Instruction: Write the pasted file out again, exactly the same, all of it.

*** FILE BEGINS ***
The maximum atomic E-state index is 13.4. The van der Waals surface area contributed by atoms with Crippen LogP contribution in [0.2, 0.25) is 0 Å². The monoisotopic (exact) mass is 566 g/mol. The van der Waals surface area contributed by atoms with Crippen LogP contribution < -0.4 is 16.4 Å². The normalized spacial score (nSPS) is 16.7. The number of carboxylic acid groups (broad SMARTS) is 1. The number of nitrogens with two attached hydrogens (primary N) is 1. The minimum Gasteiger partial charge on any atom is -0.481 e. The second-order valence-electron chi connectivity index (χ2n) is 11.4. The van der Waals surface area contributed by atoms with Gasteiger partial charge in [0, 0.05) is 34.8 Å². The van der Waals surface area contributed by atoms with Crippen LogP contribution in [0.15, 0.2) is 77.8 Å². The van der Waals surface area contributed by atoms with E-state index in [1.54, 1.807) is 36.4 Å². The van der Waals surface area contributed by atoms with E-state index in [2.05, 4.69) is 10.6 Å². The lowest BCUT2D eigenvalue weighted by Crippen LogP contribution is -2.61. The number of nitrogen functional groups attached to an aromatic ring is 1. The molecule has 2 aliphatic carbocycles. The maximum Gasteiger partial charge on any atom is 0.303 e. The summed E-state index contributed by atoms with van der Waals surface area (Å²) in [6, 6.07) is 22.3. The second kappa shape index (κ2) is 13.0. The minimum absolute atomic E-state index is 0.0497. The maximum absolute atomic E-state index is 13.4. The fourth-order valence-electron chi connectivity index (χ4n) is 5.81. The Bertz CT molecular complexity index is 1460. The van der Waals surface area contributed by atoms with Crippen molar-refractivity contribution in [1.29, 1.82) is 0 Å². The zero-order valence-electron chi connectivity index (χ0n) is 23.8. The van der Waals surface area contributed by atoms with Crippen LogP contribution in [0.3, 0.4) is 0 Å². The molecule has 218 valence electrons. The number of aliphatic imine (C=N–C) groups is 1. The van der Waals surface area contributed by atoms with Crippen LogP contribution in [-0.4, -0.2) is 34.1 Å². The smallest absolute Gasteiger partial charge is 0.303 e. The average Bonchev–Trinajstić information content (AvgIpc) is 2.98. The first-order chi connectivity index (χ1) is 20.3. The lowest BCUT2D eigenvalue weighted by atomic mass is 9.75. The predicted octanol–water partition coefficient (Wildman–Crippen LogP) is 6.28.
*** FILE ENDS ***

The maximum atomic E-state index is 13.4. The van der Waals surface area contributed by atoms with Crippen LogP contribution in [0.2, 0.25) is 0 Å². The monoisotopic (exact) mass is 566 g/mol. The van der Waals surface area contributed by atoms with Crippen LogP contribution < -0.4 is 16.4 Å². The normalized spacial score (nSPS) is 16.7. The number of carboxylic acid groups (broad SMARTS) is 1. The number of nitrogens with two attached hydrogens (primary N) is 1. The minimum Gasteiger partial charge on any atom is -0.481 e. The second-order valence-electron chi connectivity index (χ2n) is 11.4. The van der Waals surface area contributed by atoms with Gasteiger partial charge in [0, 0.05) is 34.8 Å². The van der Waals surface area contributed by atoms with Crippen LogP contribution in [0.15, 0.2) is 77.8 Å². The van der Waals surface area contributed by atoms with E-state index in [1.54, 1.807) is 36.4 Å². The van der Waals surface area contributed by atoms with E-state index in [2.05, 4.69) is 10.6 Å². The lowest BCUT2D eigenvalue weighted by Crippen LogP contribution is -2.61. The number of nitrogen functional groups attached to an aromatic ring is 1. The molecule has 2 aliphatic carbocycles. The maximum Gasteiger partial charge on any atom is 0.303 e. The summed E-state index contributed by atoms with van der Waals surface area (Å²) in [6, 6.07) is 22.3. The second kappa shape index (κ2) is 13.0. The minimum absolute atomic E-state index is 0.0497. The maximum absolute atomic E-state index is 13.4. The fourth-order valence-electron chi connectivity index (χ4n) is 5.81. The Bertz CT molecular complexity index is 1460. The van der Waals surface area contributed by atoms with Crippen molar-refractivity contribution in [1.29, 1.82) is 0 Å². The zero-order valence-electron chi connectivity index (χ0n) is 23.8. The van der Waals surface area contributed by atoms with Crippen LogP contribution in [0.3, 0.4) is 0 Å². The molecule has 218 valence electrons. The number of aliphatic imine (C=N–C) groups is 1. The van der Waals surface area contributed by atoms with Crippen LogP contribution in [-0.4, -0.2) is 34.1 Å². The smallest absolute Gasteiger partial charge is 0.303 e. The average Bonchev–Trinajstić information content (AvgIpc) is 2.98. The first-order chi connectivity index (χ1) is 20.3. The lowest BCUT2D eigenvalue weighted by atomic mass is 9.75. The predicted octanol–water partition coefficient (Wildman–Crippen LogP) is 6.28.